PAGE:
‘Wingman’ at Soho Theatre

Philip Larkin’s lines: ‘They fuck you up, your mum and dad. They may not mean to, but they do. They fill you with the faults they had. And add some extra, just for you’ were prominent in my mind while watching Richard Marsh’s Wingman. Except this play  is specifically about the father-son relationship.

Writer Marsh plays a fictionalised version of himself alongside Jerome Wright who plays his dad Len in this two man play-cum-poetry performance.

The death of Marsh’s mother acts as a catalyst for reunion and reconciliation with his estranged father – a premise that could have easily verged into mawkish ITV drama territory if handled with less skill.

And in truth there are moments when the play teeters on the contrived and corny. For example, Len’s attempts to hide the revelation that his son is going to be a father on the same day of his mum’s funeral feel quite clumsily plotted.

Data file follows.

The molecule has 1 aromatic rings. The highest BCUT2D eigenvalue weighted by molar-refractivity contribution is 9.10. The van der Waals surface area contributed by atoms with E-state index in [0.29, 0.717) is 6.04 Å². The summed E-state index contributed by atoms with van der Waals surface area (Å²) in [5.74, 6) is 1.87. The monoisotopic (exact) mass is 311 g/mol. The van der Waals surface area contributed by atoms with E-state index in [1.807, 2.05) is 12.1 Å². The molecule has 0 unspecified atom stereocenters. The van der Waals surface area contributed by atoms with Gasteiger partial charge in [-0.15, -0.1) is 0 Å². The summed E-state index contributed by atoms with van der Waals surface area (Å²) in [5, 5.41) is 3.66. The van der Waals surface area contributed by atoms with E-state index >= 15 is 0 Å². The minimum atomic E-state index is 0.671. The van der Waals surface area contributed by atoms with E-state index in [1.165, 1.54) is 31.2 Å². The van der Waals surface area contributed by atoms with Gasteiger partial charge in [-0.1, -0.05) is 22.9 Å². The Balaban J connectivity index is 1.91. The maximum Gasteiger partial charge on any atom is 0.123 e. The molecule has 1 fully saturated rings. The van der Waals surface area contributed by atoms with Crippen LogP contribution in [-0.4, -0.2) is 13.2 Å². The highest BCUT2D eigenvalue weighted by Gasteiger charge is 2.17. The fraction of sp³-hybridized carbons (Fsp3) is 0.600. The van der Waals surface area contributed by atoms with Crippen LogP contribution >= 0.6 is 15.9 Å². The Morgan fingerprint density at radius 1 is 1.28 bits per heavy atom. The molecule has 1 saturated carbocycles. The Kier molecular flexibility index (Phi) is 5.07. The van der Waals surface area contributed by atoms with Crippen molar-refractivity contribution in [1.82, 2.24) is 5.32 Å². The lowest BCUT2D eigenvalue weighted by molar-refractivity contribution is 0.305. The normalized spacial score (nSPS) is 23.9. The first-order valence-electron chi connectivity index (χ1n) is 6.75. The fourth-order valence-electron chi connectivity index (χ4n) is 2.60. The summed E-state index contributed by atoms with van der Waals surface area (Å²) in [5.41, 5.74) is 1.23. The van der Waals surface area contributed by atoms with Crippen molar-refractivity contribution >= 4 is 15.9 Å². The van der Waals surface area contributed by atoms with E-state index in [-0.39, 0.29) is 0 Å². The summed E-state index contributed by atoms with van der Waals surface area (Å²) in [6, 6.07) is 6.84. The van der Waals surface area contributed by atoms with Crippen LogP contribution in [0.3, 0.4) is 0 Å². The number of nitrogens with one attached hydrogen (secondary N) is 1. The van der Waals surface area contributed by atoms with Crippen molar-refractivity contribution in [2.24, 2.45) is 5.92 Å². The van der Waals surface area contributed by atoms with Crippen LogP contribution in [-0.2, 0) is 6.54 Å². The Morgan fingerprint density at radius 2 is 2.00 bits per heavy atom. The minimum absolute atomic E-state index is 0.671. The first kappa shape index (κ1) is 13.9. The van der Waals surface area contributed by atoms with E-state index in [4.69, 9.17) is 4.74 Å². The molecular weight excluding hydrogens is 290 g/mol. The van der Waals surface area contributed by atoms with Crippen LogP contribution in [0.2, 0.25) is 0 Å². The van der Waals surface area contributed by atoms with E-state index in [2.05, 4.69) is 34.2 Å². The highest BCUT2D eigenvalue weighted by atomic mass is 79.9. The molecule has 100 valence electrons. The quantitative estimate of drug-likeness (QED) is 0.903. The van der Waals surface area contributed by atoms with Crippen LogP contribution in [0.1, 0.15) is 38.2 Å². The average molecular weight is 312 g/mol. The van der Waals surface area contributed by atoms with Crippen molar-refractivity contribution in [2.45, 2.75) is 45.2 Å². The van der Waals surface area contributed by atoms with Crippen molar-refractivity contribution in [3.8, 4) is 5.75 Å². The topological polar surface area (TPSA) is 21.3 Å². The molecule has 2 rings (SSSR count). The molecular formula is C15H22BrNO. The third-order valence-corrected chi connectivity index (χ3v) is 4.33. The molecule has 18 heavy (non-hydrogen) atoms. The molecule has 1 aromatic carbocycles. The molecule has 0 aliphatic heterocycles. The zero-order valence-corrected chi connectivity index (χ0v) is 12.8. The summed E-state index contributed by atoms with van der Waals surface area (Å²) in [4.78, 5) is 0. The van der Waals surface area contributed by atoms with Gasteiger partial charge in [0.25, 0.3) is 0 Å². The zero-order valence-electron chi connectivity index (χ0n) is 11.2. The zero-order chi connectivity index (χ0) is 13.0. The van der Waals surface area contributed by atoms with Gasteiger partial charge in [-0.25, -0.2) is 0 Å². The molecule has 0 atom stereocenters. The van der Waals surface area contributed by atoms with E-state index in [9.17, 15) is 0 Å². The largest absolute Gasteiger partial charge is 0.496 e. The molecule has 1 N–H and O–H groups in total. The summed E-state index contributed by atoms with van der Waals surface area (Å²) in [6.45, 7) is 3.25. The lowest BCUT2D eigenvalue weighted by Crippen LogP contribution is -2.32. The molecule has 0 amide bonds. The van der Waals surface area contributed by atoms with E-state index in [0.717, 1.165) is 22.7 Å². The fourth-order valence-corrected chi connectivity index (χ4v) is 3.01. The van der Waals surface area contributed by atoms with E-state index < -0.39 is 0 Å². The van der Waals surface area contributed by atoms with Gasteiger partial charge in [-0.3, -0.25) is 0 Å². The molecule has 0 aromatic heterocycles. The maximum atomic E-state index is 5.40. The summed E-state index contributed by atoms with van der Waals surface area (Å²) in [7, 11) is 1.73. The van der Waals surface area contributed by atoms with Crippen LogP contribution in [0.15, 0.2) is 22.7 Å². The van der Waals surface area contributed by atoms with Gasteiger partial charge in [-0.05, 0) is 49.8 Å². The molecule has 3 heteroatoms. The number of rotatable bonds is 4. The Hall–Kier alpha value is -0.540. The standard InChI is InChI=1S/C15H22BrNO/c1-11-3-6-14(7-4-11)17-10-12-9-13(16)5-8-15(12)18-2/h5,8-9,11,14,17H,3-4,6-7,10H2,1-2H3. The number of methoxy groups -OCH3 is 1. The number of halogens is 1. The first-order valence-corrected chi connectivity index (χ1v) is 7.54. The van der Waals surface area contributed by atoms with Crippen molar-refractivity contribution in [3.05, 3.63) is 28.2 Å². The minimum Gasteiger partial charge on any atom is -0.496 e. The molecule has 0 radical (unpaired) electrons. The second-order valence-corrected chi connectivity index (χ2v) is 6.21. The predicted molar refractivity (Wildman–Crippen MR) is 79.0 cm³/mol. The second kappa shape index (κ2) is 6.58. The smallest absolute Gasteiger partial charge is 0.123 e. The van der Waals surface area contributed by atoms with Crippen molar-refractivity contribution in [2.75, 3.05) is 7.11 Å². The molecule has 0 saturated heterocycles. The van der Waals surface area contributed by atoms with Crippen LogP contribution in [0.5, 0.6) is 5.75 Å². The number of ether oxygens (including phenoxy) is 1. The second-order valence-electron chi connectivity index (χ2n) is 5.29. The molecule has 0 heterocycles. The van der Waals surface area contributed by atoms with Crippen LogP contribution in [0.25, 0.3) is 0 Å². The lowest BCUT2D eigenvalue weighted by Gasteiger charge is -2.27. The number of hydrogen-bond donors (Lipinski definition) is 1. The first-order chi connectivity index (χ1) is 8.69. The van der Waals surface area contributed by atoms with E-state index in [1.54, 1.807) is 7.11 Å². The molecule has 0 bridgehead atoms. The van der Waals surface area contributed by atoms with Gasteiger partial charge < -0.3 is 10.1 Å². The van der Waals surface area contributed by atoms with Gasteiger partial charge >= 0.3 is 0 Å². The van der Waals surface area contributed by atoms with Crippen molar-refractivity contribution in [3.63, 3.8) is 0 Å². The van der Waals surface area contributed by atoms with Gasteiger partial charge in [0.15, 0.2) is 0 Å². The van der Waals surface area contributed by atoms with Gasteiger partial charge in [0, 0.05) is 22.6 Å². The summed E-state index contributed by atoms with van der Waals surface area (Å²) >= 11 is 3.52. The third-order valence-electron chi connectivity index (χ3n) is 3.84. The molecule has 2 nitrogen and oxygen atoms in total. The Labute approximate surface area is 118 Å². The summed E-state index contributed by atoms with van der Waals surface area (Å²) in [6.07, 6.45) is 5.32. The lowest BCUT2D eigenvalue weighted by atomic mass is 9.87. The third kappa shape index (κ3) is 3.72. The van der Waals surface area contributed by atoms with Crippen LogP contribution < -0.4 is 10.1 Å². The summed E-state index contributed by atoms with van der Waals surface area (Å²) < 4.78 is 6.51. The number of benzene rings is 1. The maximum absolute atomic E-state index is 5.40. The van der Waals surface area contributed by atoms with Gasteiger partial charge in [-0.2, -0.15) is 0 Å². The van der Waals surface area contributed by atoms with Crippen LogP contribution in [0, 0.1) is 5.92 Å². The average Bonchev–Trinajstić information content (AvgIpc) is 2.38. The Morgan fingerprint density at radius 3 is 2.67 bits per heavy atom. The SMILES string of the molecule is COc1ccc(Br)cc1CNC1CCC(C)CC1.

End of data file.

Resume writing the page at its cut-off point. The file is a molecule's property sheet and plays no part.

Where the play works best, and possibly where Marsh’s poetry shines most, is on becoming a father and learning the self-doubts of parenthood. ‘I want you to say what your heart wants to say, not wait for booze to take the shame away. Don’t be like me, messing up nightly,’ he whispers to his newborn.

Marsh is talented at penning verse and it’s these moments – rather than the straight dialogue – where his performance is strongest.

There is a good dose of comedy, too. Driving to scatter his mum’s ashes with her pink cylindrical urn wedged between his thighs, Len remarks ‘Freud would have a field day’. But its most notably when Marsh takes on the character of the Welsh mother of his child Bridgette. ‘Don’t mess with the Welsh, Len, we’ll fuck with your living. And you’re dead,’ she says in the play’s hilarious and touching denouement.

Considering it’s a two-man performance with no props and little over an hour, Wingman manages to pack quite an emotional punch. On leaving the theatre, I heard one man say: ‘I was really welling up at the end.’  I don’t think he was the only one.

Wingman will be showing until 20 September at:

Soho Theatre
21 Dean Street

Tickets £15 (£10 concession)


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